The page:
On Doonesbury and for-profit colleges: the numbers.

Last week Garry Trudeau focused his daily Doonesbury strips on the high debt, high CEO pay, and low grad rates associated with for-profit colleges. I wrote about it here with links to the first three strips, and you can click to see the Thursday and Friday strips.

Since some of those numbers seem outrageous at first reading, especially since they’re presented in a comic strip, I included links to the news article sources, including the Harkin report and a NYT article.

Last week Pro Publica also published an article on the same topic:  The For Profit Higher Eduction Industry, By the Numbers. Written by Suevon Lee, here’s part of the intro:

The report has provoked some pushback. The Association of Private Sector Colleges and Universities, a membership organization composed of accredited for-profit schools, issued a statement criticizing what it saw as “continued political attacks” on the for-profit sector. Saying the report “twists the facts to fit a narrative,” it went on to challenge several figures.

It didn’t contest the following numbers.

Go read the piece. Trudeau got it right — the numbers are outrageous.

One reason why this is a big story:  Industry growth.

766,000 = number of students enrolled in for-profit higher education schools in 2001
2.4 million = number of students enrolled in for-profit higher education schools in 2010
225 = percent by which enrollment at for-profit colleges grew between 1998 and 2008
Two reasons why, if you know someone interested in taking a for-profit college course, you might suggest the local community college.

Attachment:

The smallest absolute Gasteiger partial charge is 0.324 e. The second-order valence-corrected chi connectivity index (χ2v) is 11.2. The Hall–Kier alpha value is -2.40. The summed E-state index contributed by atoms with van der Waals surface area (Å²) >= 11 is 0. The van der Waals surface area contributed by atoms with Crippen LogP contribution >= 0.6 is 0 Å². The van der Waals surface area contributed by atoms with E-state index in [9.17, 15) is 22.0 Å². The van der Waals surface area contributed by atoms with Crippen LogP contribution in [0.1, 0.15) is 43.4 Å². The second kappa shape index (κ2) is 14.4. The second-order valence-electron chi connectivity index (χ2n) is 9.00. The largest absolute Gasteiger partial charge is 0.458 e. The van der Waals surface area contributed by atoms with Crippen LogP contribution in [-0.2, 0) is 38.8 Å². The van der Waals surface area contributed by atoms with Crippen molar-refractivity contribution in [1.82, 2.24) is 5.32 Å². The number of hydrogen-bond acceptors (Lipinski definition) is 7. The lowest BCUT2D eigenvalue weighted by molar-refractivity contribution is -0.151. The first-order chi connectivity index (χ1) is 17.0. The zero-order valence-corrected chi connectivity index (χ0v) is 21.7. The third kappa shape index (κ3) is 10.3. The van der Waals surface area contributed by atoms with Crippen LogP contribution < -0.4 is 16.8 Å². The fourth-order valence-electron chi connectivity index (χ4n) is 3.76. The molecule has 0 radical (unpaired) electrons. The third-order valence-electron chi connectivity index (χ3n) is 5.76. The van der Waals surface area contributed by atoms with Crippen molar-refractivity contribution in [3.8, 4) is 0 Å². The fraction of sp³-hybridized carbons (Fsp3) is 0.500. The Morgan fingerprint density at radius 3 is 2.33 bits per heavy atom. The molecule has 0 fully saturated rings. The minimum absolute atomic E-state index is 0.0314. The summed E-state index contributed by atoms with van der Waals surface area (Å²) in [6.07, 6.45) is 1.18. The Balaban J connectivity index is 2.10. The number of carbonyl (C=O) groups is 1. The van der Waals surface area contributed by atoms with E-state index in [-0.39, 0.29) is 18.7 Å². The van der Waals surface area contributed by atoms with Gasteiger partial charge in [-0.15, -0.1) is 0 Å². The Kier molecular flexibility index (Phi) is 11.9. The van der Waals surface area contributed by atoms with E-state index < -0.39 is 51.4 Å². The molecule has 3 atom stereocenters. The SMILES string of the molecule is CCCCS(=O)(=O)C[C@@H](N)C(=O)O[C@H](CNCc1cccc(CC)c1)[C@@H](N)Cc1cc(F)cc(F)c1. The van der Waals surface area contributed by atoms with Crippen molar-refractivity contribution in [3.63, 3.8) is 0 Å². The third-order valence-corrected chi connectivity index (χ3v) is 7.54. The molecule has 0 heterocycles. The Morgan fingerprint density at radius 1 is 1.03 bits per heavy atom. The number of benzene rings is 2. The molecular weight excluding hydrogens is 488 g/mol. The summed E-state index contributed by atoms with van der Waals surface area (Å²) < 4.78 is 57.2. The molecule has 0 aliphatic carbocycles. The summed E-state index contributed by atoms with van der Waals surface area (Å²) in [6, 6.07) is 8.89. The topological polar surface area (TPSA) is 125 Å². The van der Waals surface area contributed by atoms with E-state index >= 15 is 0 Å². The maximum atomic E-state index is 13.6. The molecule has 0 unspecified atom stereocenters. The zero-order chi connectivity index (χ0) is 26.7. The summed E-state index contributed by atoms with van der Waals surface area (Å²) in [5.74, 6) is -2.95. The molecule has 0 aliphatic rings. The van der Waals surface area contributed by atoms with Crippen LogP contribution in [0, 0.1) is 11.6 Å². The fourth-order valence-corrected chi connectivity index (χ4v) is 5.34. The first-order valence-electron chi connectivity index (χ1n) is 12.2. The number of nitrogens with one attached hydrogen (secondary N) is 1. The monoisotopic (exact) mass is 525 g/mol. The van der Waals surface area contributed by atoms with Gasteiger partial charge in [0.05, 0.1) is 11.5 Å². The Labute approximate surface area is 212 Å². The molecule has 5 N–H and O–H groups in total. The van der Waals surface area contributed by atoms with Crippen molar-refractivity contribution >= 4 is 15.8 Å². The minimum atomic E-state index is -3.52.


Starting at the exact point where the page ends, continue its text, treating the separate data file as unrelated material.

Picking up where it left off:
1.  Cost of education.
$35,000 = average cost of a two-year associate’s degree at a for-profit college
$8,300 = average cost of an associate’s degree at comparable community college
2.  Loan — and debt.
96 = percent of those enrolled in for-profit schools who take out student loans
13 = percent of students at community colleges who take out student loans
35,202 reasons for-profit colleges will work hard to recruit students plus 78 million reasons to ignore them:  Recruitment and lobbying.
35,202 = number of recruiters hired by 30 for-profit higher education companies in 2010 — roughly, one recruiter per 49 students enrolled at a for-profit college
3,512 = number of career services staff employed by for-profit schools in 2010
$78 million = amount Apollo Group Inc. agreed to pay in December 2009 to settle a whistleblower lawsuit for tying University of Phoenix recruiters’ pay to student enrollment
7.3 million reasons why, if you’re offered an executive position, you’ll do better at a for-profit than a non-profit:  Executive compensation.
$7.3 million = average compensation of CEOs at for-profit higher education companies in 2009
$3 million = average compensation of five highest-paid presidents of non-profit colleges and universities in 2009
$1 million = average compensation of five highest-paid leaders of large public universities in 2009
Meanwhile, this week Trudeau explores the world of Walden University wondering what will happen if it goes public. Start here and watch out for the fighting flashdrives.
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One response to “On Doonesbury and for-profit colleges: the numbers.

  1. Pingback: Building Democratic Learning « WikiQuals

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